A lot of people have been linking to this Wired story about “The Defenders” and how Netflix is using it as a way to gauge the effectiveness of various recommendation paths to the show. You know, those thumbnails at the bottom of your screen or other prompts that offer suggestions on what you might enjoy next.

That’s really interesting and there are some fascinating details in there about how Netflix segments the audience and uses the data it gathers about your viewing habits to tailor all manner of recommendations. One thought jumped out at me as I was reading it, though:

This is just conversion path optimization.

Spend any amount of time dealing with online marketing and you’ll encounter a situation where you need to define the ideal conversion path for your customer. That path needs to be defined but then measured, analyzed and tested to see where customers might be falling off. Whether you’re dealing with email, social media or anything else online, a purchase or other conversion is the goal of at least some percentage of your program.

That’s exactly what’s going on here. The difference is that Netflix already knows a lot about you and is able to customize the path to what it feels to be your preferences. Most conversion campaigns will have some of that data but not nearly to the granular, everyday usage level that Netflix does.

This kind of customization, considering it’s coming from an entertainment company like Netflix, has the potential to greatly influence the tastes and preferences of a vast swath of society. It basically decides what tastes or preferences to reinforce and which to ignore, making the decision for the viewer, who doesn’t have to put much effort into the process beyond clicking a button.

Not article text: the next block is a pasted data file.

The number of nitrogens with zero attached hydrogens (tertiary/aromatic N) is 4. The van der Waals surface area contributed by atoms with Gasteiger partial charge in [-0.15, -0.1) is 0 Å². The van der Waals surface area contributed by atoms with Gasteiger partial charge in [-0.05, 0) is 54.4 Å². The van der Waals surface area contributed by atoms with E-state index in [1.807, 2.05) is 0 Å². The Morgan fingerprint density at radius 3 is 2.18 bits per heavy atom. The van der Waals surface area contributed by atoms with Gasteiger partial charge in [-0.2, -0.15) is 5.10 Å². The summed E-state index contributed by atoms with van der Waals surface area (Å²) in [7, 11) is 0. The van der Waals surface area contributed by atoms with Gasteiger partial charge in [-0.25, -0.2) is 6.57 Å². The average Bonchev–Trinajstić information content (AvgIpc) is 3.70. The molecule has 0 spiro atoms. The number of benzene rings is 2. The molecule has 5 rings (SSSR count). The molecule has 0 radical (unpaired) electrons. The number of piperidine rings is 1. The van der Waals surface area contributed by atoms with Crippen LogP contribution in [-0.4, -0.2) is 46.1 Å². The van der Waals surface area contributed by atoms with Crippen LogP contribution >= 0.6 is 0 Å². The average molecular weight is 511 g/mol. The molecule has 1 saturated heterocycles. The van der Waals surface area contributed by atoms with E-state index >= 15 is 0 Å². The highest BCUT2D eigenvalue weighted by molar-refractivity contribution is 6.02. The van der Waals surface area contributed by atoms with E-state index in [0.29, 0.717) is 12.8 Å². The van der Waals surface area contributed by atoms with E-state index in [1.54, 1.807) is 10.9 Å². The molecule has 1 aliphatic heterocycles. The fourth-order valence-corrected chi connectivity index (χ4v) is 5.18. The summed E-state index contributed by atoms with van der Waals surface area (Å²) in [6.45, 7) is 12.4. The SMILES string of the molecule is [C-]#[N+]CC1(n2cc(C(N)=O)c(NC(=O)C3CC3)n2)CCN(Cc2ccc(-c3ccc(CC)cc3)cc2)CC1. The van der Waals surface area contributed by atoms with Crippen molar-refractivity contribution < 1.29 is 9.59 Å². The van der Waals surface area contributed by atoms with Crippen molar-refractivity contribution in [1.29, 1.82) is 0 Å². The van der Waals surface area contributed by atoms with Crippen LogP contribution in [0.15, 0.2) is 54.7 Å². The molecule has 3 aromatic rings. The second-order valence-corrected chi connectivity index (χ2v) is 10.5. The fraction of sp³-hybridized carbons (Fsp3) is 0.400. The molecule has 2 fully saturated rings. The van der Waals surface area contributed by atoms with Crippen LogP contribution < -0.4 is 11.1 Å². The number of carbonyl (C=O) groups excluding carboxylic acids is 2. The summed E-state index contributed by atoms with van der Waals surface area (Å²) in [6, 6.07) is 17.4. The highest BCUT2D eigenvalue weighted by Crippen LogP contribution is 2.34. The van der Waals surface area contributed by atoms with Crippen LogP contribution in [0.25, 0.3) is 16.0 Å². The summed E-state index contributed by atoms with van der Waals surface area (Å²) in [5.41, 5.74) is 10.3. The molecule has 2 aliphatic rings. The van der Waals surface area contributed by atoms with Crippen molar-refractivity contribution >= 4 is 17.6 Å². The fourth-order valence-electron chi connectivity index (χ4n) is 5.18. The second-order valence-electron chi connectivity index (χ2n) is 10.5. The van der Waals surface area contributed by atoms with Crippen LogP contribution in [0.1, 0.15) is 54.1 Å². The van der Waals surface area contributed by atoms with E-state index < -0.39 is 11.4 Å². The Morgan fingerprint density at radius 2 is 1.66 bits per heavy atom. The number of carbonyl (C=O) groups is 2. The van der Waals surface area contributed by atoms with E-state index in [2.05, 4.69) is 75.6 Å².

If that sounds like a feedback loop, you’re not wholly wrong. Netflix will continue to spend cash on original series and movies based on data showing what its customers want, refining that production process based on results. A recent study made a lot of headlines claiming young people haven’t watched many classic films, particularly those made before the 1970s. That just happens to coincide closely with Netflix’s catalog of films, which only sports a couple dozen black and white features.

What Netflix is doing with “The Defenders” isn’t all that different from the A/B testing any other company does, giving different audience segments different experiences to see which works best. It’s just that Netflix has a lot more data to work with – just as Facebook does when determining which posts and ads to display – and the ability to even more finely personalize that experience over time.

Chris Thilk is a freelance writer and content strategist who lives in the Chicago suburbs.

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